This work retested 83 participants of the Scottish Mental Survey of 1932 on a battery of mental tests and showed that, irrespective of brain location, white matter abnormalities contributed about 14% of cognitive function variance in old age.
Neuropsychological correlates of white-matter lesions in healthy elderly subjects. A threshold effect.
It is suggested that a "threshold" of WML area must be present before cognitive deficits are observed in healthy elderly individuals, and factors other than vascular disturbances are involved in the origin of at least some WMLs.
White matter changes in healthy elderly persons correlate with attention and speed of mental processing.
Mild LA in normal aged subjects could explain some of the intellectual impairment in the elderly, especially that of slowing of distinct motor and attentional functions, as well as slowing of mental processing.
Neuropsychological importance of subcortical white matter hyperintensity.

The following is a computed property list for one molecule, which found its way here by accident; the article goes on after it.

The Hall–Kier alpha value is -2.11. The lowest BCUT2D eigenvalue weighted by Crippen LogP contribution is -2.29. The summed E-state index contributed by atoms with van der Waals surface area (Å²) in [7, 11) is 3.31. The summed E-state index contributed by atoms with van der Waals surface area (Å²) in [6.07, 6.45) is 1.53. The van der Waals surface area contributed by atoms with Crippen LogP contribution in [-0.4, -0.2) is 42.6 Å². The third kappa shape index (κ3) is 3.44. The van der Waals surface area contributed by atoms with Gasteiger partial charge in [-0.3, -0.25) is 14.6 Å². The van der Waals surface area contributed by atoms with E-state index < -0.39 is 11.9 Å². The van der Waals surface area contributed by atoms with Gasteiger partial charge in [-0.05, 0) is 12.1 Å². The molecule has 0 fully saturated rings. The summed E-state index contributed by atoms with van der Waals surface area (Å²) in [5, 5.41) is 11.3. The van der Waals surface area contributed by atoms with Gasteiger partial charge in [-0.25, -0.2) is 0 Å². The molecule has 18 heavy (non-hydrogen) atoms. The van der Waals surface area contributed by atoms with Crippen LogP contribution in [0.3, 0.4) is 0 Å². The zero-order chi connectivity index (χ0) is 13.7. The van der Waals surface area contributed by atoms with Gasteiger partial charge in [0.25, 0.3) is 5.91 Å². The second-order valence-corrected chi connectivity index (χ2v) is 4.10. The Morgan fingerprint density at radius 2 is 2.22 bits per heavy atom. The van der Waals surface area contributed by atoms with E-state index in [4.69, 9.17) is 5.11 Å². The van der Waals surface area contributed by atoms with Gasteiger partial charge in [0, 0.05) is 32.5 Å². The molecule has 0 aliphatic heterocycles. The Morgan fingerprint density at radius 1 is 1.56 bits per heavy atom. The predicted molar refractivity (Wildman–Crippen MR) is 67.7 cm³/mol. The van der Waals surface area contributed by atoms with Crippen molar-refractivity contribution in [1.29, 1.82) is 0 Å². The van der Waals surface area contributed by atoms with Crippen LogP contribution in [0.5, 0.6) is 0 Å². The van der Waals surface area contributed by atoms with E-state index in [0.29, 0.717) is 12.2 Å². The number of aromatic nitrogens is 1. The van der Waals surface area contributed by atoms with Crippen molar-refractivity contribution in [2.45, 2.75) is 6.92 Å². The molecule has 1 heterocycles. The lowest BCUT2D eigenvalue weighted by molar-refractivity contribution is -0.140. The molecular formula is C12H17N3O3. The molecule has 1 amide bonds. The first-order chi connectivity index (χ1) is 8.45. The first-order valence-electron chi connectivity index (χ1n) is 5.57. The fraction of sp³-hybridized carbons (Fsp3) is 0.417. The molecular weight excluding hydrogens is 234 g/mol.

It is concluded that subcortical hyperintensity in healthy adults does not relate to cognitive functioning, at least with these two instruments.
Cognitive Correlates of Ventricular Enlargement and Cerebral White Matter Lesions on Magnetic Resonance Imaging: The Rotterdam Study
This study suggests that white matter lesions are primarily related to impairment of subcorticofrontal functions, whereas enlargement of the lateral ventricles is associated with disturbances of cortical functions as well.
Cerebral white matter lesions and cognitive function: The Rotterdam scan study
Tasks that involve speed of cognitive processes appear to be more affected by WMLs than memory tasks, and subjects with most severe periventricular W MLs performed nearly 1 SD below average on tasks involving psychomotor speed, and more than 0.5SD below average for global cognitive function.
Incidental white-matter foci on MRI in “healthy” subjects: evidence of subtle cognitive dysfunction
White-matter foci not adjacent to the lateral ventricles were found to be related to performance on immediate visual memory/visuoperceptual skills, visuomotor tracking/psychomotor speed and, to a lesser degree, learning capacity and abstract and conceptual reasoning skills.